"My caregiver, not ladylove": Turfed leader of Vancouver migrant group Helping House speaks out

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      Tomas Avendano Sr. is turning 91 next January.

      Most people his age are enjoying a quiet life in retirement.

      This is not the case for the well-known figure in the Filipino community.

      Until July 31 this year, Avendano was the president and CEO of the Multicultural Helping House Society.

      Often referred to either as Helping House or MHHS, it’s a Vancouver-based nonprofit and charity established by the ethnic community to support immigrants and temporary foreign workers.

      Avendano’s departure from the board of the organization is another chapter in the tumultuous story of the association.

      In the lead-up to a board election last year, an anonymous group calling itself the Concerned Friends of Helping House published online allegations of conflicts of interest, financial mismanagement, and inappropriate business activities in the organization.

      A slate challenged Avendano and his chosen candidates, but was roundly beaten in the ballot box.

      Allegations of impropriety continued to buffet the organization, leading to the resignation of Avendano as well as two members of his family, who were also on the board.

      “I’m ready to tell the truth, just the truth,” Avendano told the Georgia Straight in a phone interview in mixed Tagalog and English.

      Avendano spoke a day after a media conference was held on August 18 at the constituency office of Vancouver-Kensington MLA Mable Elmore by critics of the former leader.

      In the said press conference, it was alleged that caregivers seeking services from Helping House were exploited. How? By having them buy expensive insurance policies sold by financial agent Norilyn Delos Reyes, a scheme allegedly backed by Avendano.

      In the interview, Avendano said that these were not insurance policies, but rather, retirement plans.

      Avendano denied he was involved in the transactions.

      It is often talked about in the community that Delos Reyes is personally close to Avendano, and he was eager to answer the question of whether the woman is his paramour.

      “I’ll answer you on that point,” an amused Avendano said.

      According to Avendano, Delos Reyes started as his caregiver and continues to assist him in his needs as an elderly person. She is not a paramour.

      “Doesn’t the community understand? I’m 91 and I need someone to be on my side,” Avendano said. “I’m afraid if there’s no hand I can hold onto. Don’t I have the right to get a person who can help me? Why do they make these accusations against me? It’s shameful.”

      According to Avendano, Delos Reyes drives him around, and that’s because he no longer has a driver’s licence.

      Susmaryosep! Those people do not seem to respect me. Can you tell that to your dad?” Avendano said, laughing. (Susmaryosep is a Filipino expression signifying either anger, disbelief, or frustration; it’s a contraction of Jesus, Mary, and Joseph.)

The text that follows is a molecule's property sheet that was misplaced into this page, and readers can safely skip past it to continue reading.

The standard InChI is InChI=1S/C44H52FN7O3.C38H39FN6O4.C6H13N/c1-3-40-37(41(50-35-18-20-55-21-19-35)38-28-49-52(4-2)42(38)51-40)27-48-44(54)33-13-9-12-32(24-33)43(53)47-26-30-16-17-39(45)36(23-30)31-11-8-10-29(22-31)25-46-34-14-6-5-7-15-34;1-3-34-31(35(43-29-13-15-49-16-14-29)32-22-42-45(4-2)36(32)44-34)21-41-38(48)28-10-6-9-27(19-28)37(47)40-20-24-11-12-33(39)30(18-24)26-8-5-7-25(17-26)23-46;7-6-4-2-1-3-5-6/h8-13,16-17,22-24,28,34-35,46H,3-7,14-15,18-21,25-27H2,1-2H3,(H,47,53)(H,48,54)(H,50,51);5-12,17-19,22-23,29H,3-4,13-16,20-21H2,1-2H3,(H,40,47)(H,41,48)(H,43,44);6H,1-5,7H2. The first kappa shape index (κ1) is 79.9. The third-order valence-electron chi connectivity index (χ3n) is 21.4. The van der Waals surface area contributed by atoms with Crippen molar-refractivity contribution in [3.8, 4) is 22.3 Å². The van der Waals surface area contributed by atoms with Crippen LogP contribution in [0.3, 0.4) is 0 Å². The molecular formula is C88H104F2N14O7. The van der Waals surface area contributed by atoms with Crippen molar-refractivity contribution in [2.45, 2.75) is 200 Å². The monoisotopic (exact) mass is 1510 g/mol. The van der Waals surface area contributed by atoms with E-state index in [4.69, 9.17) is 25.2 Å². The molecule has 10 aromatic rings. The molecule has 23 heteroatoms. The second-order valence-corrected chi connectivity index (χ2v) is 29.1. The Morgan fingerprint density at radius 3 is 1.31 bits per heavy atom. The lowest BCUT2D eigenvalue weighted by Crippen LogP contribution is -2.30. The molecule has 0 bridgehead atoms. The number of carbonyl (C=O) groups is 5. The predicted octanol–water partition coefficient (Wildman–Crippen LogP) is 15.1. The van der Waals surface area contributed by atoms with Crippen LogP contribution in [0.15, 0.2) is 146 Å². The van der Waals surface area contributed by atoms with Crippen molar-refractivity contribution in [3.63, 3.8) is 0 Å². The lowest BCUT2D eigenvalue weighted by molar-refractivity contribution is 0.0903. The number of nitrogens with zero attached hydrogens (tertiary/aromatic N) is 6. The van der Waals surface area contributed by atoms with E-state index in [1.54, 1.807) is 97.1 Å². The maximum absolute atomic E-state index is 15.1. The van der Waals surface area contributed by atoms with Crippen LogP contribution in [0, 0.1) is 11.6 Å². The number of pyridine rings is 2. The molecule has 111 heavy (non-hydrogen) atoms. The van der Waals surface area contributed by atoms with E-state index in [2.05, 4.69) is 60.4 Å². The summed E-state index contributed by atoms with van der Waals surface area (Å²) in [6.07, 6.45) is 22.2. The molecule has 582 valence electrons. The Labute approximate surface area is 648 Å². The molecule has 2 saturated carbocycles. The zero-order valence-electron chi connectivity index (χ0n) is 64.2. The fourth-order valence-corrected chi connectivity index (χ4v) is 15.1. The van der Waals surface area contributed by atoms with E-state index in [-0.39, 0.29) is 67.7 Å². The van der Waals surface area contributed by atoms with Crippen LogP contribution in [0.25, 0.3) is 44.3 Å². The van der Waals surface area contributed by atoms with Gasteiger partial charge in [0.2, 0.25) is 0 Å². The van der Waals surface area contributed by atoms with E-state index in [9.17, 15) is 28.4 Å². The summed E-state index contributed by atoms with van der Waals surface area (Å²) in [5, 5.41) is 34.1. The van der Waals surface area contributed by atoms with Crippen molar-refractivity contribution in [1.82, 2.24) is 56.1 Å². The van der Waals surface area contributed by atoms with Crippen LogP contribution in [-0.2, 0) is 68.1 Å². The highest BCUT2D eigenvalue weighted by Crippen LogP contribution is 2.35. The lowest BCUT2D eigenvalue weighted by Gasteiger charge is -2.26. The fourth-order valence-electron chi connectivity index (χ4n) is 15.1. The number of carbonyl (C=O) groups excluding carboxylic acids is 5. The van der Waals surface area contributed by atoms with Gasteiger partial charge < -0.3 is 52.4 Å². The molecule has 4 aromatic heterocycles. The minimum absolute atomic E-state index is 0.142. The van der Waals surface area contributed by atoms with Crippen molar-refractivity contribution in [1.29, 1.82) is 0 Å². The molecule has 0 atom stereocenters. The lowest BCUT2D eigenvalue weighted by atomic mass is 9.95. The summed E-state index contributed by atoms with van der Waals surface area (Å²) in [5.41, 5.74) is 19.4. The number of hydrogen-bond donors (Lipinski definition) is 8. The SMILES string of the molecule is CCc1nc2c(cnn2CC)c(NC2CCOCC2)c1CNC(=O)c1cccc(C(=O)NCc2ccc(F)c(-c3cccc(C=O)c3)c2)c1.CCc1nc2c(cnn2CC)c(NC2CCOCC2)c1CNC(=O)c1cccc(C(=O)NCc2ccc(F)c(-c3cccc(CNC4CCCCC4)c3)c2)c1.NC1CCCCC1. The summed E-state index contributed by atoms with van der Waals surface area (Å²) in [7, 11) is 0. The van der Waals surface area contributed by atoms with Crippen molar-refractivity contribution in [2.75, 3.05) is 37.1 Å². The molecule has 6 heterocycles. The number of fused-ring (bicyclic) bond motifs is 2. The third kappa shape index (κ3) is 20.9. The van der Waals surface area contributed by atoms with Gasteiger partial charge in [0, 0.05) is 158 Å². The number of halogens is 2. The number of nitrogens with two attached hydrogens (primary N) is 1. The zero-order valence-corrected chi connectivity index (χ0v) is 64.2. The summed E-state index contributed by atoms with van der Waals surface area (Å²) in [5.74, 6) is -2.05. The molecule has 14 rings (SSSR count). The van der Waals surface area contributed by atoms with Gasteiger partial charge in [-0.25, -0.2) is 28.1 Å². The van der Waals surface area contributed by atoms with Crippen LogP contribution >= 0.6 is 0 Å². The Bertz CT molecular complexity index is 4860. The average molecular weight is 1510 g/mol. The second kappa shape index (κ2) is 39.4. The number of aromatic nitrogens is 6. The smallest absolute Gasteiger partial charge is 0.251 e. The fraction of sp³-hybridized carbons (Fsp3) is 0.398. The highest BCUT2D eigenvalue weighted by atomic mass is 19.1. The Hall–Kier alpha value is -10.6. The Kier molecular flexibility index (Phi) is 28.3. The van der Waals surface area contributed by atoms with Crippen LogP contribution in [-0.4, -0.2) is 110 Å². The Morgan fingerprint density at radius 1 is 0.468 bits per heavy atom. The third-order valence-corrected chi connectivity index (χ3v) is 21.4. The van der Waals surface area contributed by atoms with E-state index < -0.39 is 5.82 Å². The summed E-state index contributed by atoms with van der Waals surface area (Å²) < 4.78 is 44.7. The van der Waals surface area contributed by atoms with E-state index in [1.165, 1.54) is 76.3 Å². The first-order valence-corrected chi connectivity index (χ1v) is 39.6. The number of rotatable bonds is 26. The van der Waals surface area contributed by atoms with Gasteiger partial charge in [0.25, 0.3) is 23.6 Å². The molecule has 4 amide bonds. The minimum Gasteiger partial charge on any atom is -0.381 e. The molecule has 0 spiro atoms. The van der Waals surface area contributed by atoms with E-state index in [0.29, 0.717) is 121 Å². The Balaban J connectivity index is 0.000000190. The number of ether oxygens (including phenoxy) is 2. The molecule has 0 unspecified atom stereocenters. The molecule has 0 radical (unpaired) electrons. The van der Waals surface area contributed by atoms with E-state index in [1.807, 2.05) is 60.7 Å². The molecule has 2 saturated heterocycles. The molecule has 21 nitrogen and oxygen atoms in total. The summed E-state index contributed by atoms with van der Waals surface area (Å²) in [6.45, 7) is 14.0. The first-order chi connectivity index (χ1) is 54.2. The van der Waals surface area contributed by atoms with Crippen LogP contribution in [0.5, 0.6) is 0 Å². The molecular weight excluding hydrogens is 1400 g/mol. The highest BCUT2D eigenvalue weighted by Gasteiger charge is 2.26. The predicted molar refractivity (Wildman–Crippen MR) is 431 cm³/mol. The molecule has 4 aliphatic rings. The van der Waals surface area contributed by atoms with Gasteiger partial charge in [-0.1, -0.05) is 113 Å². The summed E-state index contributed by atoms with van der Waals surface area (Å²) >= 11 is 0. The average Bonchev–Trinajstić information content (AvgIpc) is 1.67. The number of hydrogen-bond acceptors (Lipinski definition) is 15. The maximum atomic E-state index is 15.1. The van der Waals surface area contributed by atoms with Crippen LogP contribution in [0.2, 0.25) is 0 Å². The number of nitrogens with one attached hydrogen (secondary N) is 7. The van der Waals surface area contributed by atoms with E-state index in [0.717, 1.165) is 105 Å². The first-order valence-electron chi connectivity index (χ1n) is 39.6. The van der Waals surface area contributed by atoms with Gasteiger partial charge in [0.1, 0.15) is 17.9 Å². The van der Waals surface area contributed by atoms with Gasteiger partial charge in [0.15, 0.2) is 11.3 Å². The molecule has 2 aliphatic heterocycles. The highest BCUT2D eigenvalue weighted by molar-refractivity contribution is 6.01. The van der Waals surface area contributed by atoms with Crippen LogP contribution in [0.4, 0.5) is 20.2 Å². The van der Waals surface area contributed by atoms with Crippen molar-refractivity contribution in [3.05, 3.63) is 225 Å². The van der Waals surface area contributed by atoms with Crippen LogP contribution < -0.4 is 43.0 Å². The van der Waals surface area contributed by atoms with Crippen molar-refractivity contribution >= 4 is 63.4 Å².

Avendano’s wife died last year.

      According to Avendano, Delos Reyes and some of her relatives stay at his East Vancouver house, and they help each other take care of him.

      “Who’s going to cook for me here? Who’s going to look after me? I don’t have my children here,” Avendano said.

      Regarding other issues, Avendano maintained that although he was president and CEO of Helping House, there were other people who were in charge of its financial management.

      “I have nothing to do with it,” he said.

      According to Avendano, he and two of his relatives stepped down from the board to calm the situation.

      “That was the advice of our [Helping House] lawyer. That in order to pacify things, we should leave, which was also wrong advice, I think,” Avendano said in hindsight. “We have a constitution to follow, isn’t it?”

      Also on the board were his son Benedicto, and Avendano’s brother Demetrio.

      Avendano noted that they work as volunteers in the board, “more of a labour of love”.

      “If you do not want your love, then step out,” he said.

      Avendano warned that the controversies battering Helping House are not good for the Filipino community.

      He also warned that the community could lose the nonprofit to “whites”.

      “This is not beneficial for us because white people do not understand this,” Avendano said.

      Although Avendano is no longer on the board of Helping House, the former president and CEO is still very much around. He remains a member of the organization.

      Avendano also continues to head the MHHS Charitable Foundation, which owns the land and building of Helping House. The nonprofit pays rent to the foundation.

      “Why should I resign from the foundation?” he asked. “Is that part of this thing? The foundation is a different entity.”

      A search on the Canada Revenue Agency website did not display up-to-date records from the said charitable foundation.

      Avendano also continues to head a financial co-operative by and for caregivers that have either current or previous association with Helping House.

      “Multicultural [Helping House Society] doesn’t have anything to do with the cooperative,” he said. “They may also want to evict me from my own house.”

      Avendano was the founding president of the Filipino-Canadian Support Services Society, which was established in 1996. The organization renamed as the Multicultural Helping House Society in 2001.

      Helping House will hold its annual general meeting on Friday (August 23). The event will be held at the nonprofit’s offices at 4802 Fraser Street, starting at 1 p.m.